Assessment of the prescribing patterns of lipid lowering drugs at the adult university teaching hospital in Lusaka Zambia

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Biete, Luke Lundau
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The University of Zambia
Background: Appropriate drug utilization has a huge contribution to global reduction in morbidity and mortality. While thousands of patients have been wrongly prescribed statins, others at high risk of cardiovascular accidents (CVA) have been deprived of treatment. According to the Adult Treatment Panel fourth guidelines (ATP IV), prescription of Lipid Lowering Drugs (LLDs) should not only be based on cholesterol but also on other Atherosclerotic Cardiovascular Disease (ASCVD) risk factors. Methods: A cross sectional design was applied to 140 files of patients at clinic 5 (medical clinic) of the Adult University Teaching Hospital (Adult UTH) and it aimed to determine whether the prescribing patterns of LLDs were in conformity with the ATP IV guidelines. This sample size was based on a 10% (0.1) estimated prevalence of prescriptions containing LLDs in line with the 2014 WHO country profile on Non-communicable diseases (NCDs) which accounted for 23% death estimates in Zambia out of which 8% were due to CVDs. Based on prescriptions given, files of patients for whom LLDs were prescribed were identified out of which study samples were randomly selected. IBM SPSS version 21.0 was used for statistical analyses. Results: There were 89(63.6%) female and 51(36.4%) male patient’s files reviewed. Hypertension (HTN) was the most frequent risk 126(90%) while CVDs were the most common diagnosis category 93(66%). Among the 140 patients whose files were reviewed, 64(45.5%) were found to be eligible for the LLD therapy while 76(54.3%) were not though the difference was not statistically significant (p-value = 0.31). The most commonly prescribed LLD was atorvastatin 20mg 91(65%) while rosuvastatin 20mg and omega-3 were the least prescribed each representing 1 patient (0.7 %). All 64 eligible patients were prescribed atorvastatin out of whom 10(15.6%) received appropriate dosing while 54(84.4%) received inappropriate dosing (Statistically significant: p-value < 0.001). The chi-square exact test results showed that only diagnosis category and prescribed LLDs were significantly associated with dosing appropriateness among the categorical variables (P-values = 0.02 and < 0.001 respectively) while for continuous variables, lipogram duration was significantly associated with dosing appropriateness(P-value <0.001). The unadjusted odds ratios (OR) showed that patients with CVD diagnosis had on average 13 times increased odds for inappropriate dosing (OR = 13.2, CI = 1.76 – 98.93, p-value = 0.01). Conclusion: This study suggests that the prescribing patterns were not in conformity with the ATP IV guidelines as they were more inclined to individual CVD risk factors and not the individual patients’ overall levels of risk. Key words: Assessment, Prescribing Patterns, Lipid Lowering Drugs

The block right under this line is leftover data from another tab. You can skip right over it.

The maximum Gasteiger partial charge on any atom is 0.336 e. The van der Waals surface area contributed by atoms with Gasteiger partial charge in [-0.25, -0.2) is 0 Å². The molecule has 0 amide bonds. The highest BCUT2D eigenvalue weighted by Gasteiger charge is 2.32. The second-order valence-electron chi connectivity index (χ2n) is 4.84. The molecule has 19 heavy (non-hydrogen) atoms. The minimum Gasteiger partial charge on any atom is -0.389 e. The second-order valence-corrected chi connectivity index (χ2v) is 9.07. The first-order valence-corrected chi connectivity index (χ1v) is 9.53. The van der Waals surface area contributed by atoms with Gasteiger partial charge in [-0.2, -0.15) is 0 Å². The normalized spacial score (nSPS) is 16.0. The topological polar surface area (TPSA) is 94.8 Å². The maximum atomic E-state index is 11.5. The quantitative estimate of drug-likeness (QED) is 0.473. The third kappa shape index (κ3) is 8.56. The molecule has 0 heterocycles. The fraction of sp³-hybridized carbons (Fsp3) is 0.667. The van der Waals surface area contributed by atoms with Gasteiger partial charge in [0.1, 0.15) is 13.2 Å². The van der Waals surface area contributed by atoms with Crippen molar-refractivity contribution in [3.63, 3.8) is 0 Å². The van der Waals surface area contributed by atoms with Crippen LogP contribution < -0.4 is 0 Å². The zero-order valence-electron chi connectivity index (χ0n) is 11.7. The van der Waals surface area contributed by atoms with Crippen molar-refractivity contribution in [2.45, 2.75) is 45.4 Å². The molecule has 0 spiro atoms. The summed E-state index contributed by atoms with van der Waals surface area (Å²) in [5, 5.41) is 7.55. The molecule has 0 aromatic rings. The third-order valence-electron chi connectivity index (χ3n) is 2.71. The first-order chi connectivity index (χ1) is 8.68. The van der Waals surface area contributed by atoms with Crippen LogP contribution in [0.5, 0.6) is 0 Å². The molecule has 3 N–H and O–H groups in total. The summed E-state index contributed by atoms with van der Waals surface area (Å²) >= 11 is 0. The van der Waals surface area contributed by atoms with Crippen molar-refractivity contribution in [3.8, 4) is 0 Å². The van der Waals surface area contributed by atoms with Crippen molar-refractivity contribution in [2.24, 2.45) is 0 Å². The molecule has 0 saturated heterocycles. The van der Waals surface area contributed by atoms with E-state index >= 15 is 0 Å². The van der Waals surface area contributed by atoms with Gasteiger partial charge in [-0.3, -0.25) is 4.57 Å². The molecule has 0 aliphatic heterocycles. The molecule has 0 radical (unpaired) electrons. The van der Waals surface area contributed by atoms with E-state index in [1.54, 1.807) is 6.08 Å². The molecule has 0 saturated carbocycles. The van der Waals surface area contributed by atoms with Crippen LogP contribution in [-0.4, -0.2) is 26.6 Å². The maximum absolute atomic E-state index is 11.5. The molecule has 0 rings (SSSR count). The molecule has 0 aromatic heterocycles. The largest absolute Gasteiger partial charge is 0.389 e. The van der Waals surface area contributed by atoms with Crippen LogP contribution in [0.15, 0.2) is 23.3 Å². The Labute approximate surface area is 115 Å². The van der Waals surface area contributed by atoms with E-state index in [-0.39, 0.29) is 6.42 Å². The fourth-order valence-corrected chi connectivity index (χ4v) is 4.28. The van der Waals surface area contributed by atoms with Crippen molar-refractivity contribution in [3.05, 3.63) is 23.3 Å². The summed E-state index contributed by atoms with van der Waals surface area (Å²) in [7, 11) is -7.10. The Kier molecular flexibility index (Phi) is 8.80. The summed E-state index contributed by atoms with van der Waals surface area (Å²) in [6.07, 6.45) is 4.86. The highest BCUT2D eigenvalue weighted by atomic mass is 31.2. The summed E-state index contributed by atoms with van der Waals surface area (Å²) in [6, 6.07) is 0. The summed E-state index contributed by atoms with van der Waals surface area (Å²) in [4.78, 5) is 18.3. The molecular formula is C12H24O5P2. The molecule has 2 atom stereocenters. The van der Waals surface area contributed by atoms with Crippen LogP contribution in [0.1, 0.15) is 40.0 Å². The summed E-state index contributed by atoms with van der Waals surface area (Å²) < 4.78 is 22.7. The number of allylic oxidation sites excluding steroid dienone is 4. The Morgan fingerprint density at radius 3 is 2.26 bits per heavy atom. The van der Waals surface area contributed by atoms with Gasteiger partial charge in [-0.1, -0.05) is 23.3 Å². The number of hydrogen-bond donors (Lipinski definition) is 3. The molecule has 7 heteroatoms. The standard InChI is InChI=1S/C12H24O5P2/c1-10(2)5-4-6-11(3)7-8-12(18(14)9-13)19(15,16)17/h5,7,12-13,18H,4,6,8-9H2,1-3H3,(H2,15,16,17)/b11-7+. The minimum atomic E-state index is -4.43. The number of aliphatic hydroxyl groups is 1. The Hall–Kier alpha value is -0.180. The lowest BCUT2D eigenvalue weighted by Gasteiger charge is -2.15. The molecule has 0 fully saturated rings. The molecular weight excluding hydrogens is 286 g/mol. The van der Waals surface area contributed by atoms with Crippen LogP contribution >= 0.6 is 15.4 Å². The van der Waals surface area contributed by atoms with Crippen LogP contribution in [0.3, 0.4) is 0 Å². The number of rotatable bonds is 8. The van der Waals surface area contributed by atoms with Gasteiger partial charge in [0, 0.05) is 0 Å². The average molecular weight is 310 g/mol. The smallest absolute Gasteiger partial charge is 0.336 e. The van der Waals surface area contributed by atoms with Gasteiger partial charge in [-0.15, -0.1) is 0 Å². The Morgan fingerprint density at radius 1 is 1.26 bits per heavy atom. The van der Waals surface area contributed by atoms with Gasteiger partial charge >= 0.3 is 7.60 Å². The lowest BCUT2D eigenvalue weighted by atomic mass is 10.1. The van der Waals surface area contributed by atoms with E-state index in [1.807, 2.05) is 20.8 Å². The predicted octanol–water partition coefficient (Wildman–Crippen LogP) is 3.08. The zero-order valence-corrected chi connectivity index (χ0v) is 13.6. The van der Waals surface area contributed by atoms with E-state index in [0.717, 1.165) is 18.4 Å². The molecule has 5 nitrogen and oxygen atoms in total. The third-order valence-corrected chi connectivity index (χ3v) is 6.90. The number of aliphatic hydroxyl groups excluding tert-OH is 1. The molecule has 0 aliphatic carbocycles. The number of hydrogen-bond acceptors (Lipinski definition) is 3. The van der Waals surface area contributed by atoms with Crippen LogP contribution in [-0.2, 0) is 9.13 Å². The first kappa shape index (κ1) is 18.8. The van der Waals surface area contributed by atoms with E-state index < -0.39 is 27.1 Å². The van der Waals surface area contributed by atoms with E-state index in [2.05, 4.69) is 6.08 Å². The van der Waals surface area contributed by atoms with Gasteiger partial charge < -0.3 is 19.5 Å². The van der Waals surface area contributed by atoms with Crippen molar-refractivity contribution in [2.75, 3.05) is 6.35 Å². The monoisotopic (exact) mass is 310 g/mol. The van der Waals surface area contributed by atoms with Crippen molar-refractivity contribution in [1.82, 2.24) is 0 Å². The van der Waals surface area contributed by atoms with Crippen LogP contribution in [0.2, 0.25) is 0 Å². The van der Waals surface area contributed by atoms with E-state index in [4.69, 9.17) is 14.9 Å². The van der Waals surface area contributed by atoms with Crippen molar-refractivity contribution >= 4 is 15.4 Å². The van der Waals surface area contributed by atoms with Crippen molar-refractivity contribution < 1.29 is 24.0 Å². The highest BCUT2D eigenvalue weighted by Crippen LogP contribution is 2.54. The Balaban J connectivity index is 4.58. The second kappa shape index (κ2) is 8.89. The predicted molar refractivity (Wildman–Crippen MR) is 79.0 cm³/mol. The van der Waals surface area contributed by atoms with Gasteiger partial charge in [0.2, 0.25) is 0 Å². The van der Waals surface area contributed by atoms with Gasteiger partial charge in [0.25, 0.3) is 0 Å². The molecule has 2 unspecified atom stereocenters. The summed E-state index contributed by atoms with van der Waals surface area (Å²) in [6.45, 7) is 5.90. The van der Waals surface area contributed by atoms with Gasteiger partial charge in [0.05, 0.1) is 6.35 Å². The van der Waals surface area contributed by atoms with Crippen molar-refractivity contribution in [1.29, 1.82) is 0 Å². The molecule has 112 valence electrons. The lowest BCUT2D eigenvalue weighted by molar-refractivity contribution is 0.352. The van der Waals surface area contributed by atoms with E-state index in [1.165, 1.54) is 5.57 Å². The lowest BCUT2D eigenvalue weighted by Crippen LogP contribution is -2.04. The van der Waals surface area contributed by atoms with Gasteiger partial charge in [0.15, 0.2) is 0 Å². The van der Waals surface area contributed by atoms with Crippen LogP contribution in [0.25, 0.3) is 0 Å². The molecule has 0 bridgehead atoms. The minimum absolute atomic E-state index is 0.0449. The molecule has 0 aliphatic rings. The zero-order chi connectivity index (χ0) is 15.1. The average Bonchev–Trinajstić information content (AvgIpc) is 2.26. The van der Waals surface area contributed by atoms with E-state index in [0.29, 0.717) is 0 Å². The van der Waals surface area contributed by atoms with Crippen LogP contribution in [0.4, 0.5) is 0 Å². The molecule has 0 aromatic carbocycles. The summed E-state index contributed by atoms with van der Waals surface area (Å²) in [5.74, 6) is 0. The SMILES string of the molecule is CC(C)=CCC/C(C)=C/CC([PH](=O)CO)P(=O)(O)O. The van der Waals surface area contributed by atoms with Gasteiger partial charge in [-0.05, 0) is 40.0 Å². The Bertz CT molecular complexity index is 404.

Prescribing patterns-- Lipid lowering drugs--Zambia , Antilipemic Drugs--Zambia , Antihyperlipemics--Prescribing patterns--Zambia , Hypolipidemic Agents--Drug prescription-Zambia
Biete, L.L., (2019). Assessment of the prescribing patterns of lipid lowering drugs at the Adult University Teaching Hospital in Lusaka Zambia. Masters Thesis, University of Zambia,Lusaka.